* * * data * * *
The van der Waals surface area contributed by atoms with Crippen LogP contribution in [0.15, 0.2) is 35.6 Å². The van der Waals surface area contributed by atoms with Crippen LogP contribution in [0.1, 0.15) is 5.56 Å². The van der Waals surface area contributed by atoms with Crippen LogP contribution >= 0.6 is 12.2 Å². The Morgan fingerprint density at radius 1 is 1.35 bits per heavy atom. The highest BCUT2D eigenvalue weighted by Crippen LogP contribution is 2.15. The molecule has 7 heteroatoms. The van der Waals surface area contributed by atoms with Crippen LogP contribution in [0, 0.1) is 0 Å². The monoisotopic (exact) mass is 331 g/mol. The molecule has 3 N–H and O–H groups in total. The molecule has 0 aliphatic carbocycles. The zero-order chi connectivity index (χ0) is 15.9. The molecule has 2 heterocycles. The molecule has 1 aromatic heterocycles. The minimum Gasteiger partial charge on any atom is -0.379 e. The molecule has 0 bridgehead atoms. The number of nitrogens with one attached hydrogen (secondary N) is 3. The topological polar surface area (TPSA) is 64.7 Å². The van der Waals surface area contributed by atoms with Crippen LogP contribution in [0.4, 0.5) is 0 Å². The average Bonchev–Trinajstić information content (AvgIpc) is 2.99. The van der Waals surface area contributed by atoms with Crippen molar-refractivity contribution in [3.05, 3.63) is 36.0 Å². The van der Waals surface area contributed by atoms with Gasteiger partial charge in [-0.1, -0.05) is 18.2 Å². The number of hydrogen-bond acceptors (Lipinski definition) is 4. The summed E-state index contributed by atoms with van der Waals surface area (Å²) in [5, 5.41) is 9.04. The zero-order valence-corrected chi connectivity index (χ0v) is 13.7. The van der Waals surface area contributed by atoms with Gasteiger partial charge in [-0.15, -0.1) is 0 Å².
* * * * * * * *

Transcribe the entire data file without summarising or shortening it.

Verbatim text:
The van der Waals surface area contributed by atoms with Crippen LogP contribution in [0.15, 0.2) is 35.6 Å². The van der Waals surface area contributed by atoms with Crippen LogP contribution in [0.1, 0.15) is 5.56 Å². The van der Waals surface area contributed by atoms with Crippen LogP contribution >= 0.6 is 12.2 Å². The Morgan fingerprint density at radius 1 is 1.35 bits per heavy atom. The highest BCUT2D eigenvalue weighted by Crippen LogP contribution is 2.15. The molecule has 7 heteroatoms. The van der Waals surface area contributed by atoms with Crippen LogP contribution in [0, 0.1) is 0 Å². The monoisotopic (exact) mass is 331 g/mol. The molecule has 3 N–H and O–H groups in total. The molecule has 0 aliphatic carbocycles. The zero-order chi connectivity index (χ0) is 15.9. The molecule has 2 heterocycles. The molecule has 1 aromatic heterocycles. The minimum Gasteiger partial charge on any atom is -0.379 e. The molecule has 0 bridgehead atoms. The number of nitrogens with one attached hydrogen (secondary N) is 3. The topological polar surface area (TPSA) is 64.7 Å². The van der Waals surface area contributed by atoms with Crippen LogP contribution in [0.4, 0.5) is 0 Å². The average Bonchev–Trinajstić information content (AvgIpc) is 2.99. The van der Waals surface area contributed by atoms with Crippen molar-refractivity contribution in [3.05, 3.63) is 36.0 Å². The van der Waals surface area contributed by atoms with Gasteiger partial charge in [-0.1, -0.05) is 18.2 Å². The number of hydrogen-bond acceptors (Lipinski definition) is 4. The summed E-state index contributed by atoms with van der Waals surface area (Å²) in [5, 5.41) is 9.04. The zero-order valence-corrected chi connectivity index (χ0v) is 13.7. The van der Waals surface area contributed by atoms with Gasteiger partial charge in [-0.15, -0.1) is 0 Å².